The overall objective is to develop a novel gene-intercept methodology and to validate it by creating a macrophage-depleted humanized mouse model. The experimental use of humanized mice is driving rapid progress in the study of human infectious diseases and cancer. However, although human red blood cells (RBCs) are produced in the bone marrow following engraftment of humanized mice with human hematopoietic stem cells (HSC), mature human RBCs are rapidly phagocytized by mouse macrophages and are cleared from the circulation, preventing the in vivo study of human RBCs. Here, we propose to develop and test a genetic tool that will specifically destroy mouse macrophages in mice. To accomplish this, we will use NOD.Cg- Prkdcscid IL2rgtm1Wji/SzJ (NSG) mice, which support heightened levels of engraftment and reconstitution with human HSCs, to express a novel CRISPR associated protein 13a (Cas13a) at an endogenous locus, with expression being driven by a monocyte/macrophage-specific promoter, CD68. This will be combined with delivery of CD44-targeting hyaluronic acid (HA) nanoparticles, which are phagocytosed by macrophages and which will contain a DNA vector driving the expression of guide RNAs targeting genes essential for macrophage survival, leading to macrophage self-destruction. The combined use of the CD68 locus and CD44-targeting HA nanoparticles will provide a high level of specificity for depleting mouse macrophages. Further, although human macrophages engrafted in NSG mice will phagocytose nanoparticles, they will remain unaffected due to their lack of endogenous Cas13a.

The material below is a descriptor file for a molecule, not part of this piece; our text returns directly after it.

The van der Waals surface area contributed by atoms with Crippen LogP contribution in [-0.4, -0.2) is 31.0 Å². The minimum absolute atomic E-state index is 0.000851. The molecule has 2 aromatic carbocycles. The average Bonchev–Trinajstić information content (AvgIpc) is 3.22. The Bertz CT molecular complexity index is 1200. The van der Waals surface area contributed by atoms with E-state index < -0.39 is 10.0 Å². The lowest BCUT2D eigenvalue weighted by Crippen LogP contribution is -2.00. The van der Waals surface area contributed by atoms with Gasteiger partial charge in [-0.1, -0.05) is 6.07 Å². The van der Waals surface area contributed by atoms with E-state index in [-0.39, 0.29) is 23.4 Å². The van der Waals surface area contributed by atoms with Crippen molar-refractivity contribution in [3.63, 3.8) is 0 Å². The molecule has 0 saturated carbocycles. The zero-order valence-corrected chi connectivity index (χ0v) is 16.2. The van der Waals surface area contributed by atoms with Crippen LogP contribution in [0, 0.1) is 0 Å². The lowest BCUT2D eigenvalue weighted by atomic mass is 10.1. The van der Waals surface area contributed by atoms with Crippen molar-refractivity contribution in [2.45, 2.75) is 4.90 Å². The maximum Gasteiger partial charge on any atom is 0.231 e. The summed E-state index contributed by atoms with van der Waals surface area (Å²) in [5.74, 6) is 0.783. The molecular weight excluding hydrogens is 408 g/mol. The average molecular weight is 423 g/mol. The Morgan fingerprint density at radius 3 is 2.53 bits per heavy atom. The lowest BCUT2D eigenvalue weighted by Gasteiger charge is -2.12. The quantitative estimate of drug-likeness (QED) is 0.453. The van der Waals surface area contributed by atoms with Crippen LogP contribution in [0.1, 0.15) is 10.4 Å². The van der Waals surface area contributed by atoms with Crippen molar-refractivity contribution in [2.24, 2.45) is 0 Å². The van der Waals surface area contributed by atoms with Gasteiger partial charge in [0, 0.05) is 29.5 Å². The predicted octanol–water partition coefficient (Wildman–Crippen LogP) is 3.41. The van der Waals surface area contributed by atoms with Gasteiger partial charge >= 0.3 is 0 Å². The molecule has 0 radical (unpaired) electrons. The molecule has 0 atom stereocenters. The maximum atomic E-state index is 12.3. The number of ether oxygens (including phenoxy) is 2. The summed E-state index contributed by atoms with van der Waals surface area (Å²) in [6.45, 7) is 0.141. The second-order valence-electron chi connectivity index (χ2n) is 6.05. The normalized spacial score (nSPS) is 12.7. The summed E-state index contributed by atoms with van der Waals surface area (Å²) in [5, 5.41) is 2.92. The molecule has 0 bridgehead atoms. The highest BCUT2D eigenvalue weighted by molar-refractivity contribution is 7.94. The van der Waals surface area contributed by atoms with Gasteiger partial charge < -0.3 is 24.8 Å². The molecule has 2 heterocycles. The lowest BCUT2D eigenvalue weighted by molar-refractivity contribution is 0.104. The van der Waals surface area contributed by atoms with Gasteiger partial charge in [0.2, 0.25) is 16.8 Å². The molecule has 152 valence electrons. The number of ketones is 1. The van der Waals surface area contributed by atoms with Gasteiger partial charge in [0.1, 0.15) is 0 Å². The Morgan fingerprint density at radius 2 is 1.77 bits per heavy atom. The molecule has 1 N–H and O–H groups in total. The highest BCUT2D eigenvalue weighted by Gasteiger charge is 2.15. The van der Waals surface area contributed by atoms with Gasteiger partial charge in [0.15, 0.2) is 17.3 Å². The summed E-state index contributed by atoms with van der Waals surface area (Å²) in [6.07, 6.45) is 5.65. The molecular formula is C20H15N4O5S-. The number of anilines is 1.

The specific aims are to 1) Develop and characterize a novel ?gene intercept? methodology using Bxb1 site-specific recombinase by inserting an in-frame attachment (attP) site 3? and adjacent to the translation initiation ATG of the CD68 gene, by CRISPR/Cas9-mediated homology-directed repair of an oligodeoxynucleotide in NSG mice followed by integrating a Cas13a-EGFP attB gene into the newly integrated attP site, such that its expression is under control of the mouse endogenous CD68 promoter, leading to Cas13a expression specifically in mouse macrophages, and 2) Validate our CD44- targeting nanoparticle delivery system in NSG-Tg(Cas13a-EGFP) mice, in collaboration with Dr. Amiji at Northeastern University, by delivering guide RNAs targeting mRNAs for two genes essential for macrophage survival (Gapdh (glyceraldehyde-3-phosphate dehydrogenase) and Tak1 (TGFb activated kinase)) followed by testing the survival of human RBCs in the circulation following engraftment with human CD34+ HSCs. Development of these mice for the study of circulating human RBCs will enable the study of i) genetic disorders, including hemoglobinopathies such as sickle cell anemia and ?-thalassemia; ii) infectious diseases, including malaria; and iii) patient-derived tumor xenografts. Further, our ?gene interception and nanoparticle delivery? approach has the potential to be applied to modulating other cell types, providing broad applicability in a number of research fields.
The use of ?humanized? mice?mice that can be injected with human cells and tissues, enabling study of human diseases in a living experimental organism?is advancing progress in the study of human infectious diseases and cancer. However, in current strains of humanized mice, the mouse immune system removes human red blood cells (RBCs) from the circulation following injection, preventing the use of these valuable strains for the study of diseases involving RBCs, such as malaria and similar blood-borne diseases, or sickle cell anemia. In the proposed project we will develop and test, in mice, a novel technique to deplete the specific mouse immune-system cells that eliminate RBCs from circulation, yielding a novel strain of mice that can be used to study RBC-related diseases, and yielding a technique that other researchers can use to remove cell types of their choice from mice, potentially advancing research in a broad range of human diseases.